First, presence of free radiation was proved directly with the detector in the vicinity of the sending tube. It was shown that the radiation was polarized. in a plane and in this case, the direction of the electric field was horizontal. If the axis of the receiver rod was turned until it was horizontal and parallel to the grid spiral of the transmitting tube, the sound received was a maximum. Turning the detector 90 degrees, in a horizontal or vertical plane, caused almost complete disappearance of reception.
The influence of a straight "resonator" on the transmitter or receiver was shown by the following experiment:
A small copper rod half as long as the wavelength (i.e., 7 centimeters - 2.8 inches) was placed behind the transmitter and parallel to the electric field, about a wavelength away. The rod was itself at the same time excited to its natural oscillations at the same frequency, and thus became a secondary radiator. In this way the intensity of reception could be noticeably increased. A similar experiment could be demonstrated at the receiving side.
To produce a directed radiation there was placed behind the tube a parabolic mirror about 50 centimeters (19.7 inches) across, the tube being located at the focus of the mirror. In this way it was possible to produce an almost parallel "pencil" of rays. If a metal screen was placed in this, in such a way that the pencil fell diagonally on the screen, the rays were reflected in accordance with the laws of optical reflection. Their course could be followed exactly at the same time with the detector. (See Fig. 3.)
The phenomena of diffraction, which are well-known in optics, could also be demonstrated with this radiation of waves. A round metal disc, 50 centimeters in diameter, was placed in the path of the rays. If the receiver was placed close behind this screen, no reception could be obtained; that is, the receiver was completely in the "electrical shadow" of the screen. At a distance of about a meter (39.37 inches) from the metal screen, however, the wave could be received again; that is to say, the waves curved around the edge of the screen. By moving the receiver still further away, it was possible to find in turn "maxima" and "minima"! This phenomenon corresponds to the well-known Arago experiment in optics; which shows the bending of visible light around the edge of a circular disc.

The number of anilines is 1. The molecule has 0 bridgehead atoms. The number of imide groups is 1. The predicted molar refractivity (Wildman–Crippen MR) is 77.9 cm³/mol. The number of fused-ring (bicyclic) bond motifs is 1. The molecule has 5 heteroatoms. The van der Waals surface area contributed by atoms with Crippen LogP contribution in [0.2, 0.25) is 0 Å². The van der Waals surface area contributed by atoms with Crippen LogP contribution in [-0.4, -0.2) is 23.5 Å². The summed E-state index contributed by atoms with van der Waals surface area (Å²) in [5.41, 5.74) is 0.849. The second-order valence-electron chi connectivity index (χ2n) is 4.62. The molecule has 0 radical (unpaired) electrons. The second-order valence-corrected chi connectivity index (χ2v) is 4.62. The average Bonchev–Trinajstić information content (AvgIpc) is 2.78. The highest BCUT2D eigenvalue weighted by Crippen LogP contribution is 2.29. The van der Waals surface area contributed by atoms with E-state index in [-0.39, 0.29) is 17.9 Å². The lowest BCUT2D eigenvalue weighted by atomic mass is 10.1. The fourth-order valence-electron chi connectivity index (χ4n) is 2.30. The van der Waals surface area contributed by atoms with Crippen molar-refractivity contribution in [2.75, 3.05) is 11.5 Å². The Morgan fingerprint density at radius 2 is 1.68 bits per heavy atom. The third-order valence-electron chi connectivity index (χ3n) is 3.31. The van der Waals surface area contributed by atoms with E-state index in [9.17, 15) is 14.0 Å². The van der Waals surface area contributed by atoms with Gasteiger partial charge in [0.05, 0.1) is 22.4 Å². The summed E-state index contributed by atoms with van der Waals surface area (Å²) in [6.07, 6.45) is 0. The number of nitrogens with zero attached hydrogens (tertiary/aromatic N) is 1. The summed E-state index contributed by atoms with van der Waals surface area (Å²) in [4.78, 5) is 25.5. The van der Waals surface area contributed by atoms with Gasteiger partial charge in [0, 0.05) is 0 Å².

The refraction of the wave-radiation was demonstrated by letting the parallel pencil of rays from the transmitter fall on a glass lens bout 30 centimeters (a foot) in diameter. By using the detector behind the lens, it was possible to demonstrate clearly the course of the radiation and in particular the place of greatest intensity, the focus of the lens.
Absorption of Waves by a Conductor
With this arrangement, the absorption of the waves by various substances was very beautifully shown. If a sheet of cardboard, hard rubber, dry wood, or a glass vessel of paraffin oil, was placed between the lens and the detector, there was no weakening of the reception. But, if a glass vessel of distilled water was placed in the path of the rays, the radiation was almost completely absorbed.
Fig. 1 shows this experiment: the rays emitted by the tube are made parallel by the parabolic mirror. The parallel rays strike the glass lens and are concentrated by this into a focus; the detector is set up at this point. The glass vessel, between the lens and the detector, contains the liquid which is to be tested as to its absorption.
One of the most interesting experiments is the production of vertical electric waves. For this purpose the parallel rays are reflected perpendicularly from the concave mirror upon a metal screen, as shown in Fig. 2. The parallel rays strike perpendicularly on the circular metal disk and are thereby reflected. The approaching wave and the reflected wave coincide, between the concave mirror and the metal disc, and cause a vertical wave. If the detector is at one of the places marked with white in the illustration, the maximum strength of reception is secured. Between these places one gets tone minima. These maxima and minima correspond to the crests and nodes of the vertical wave.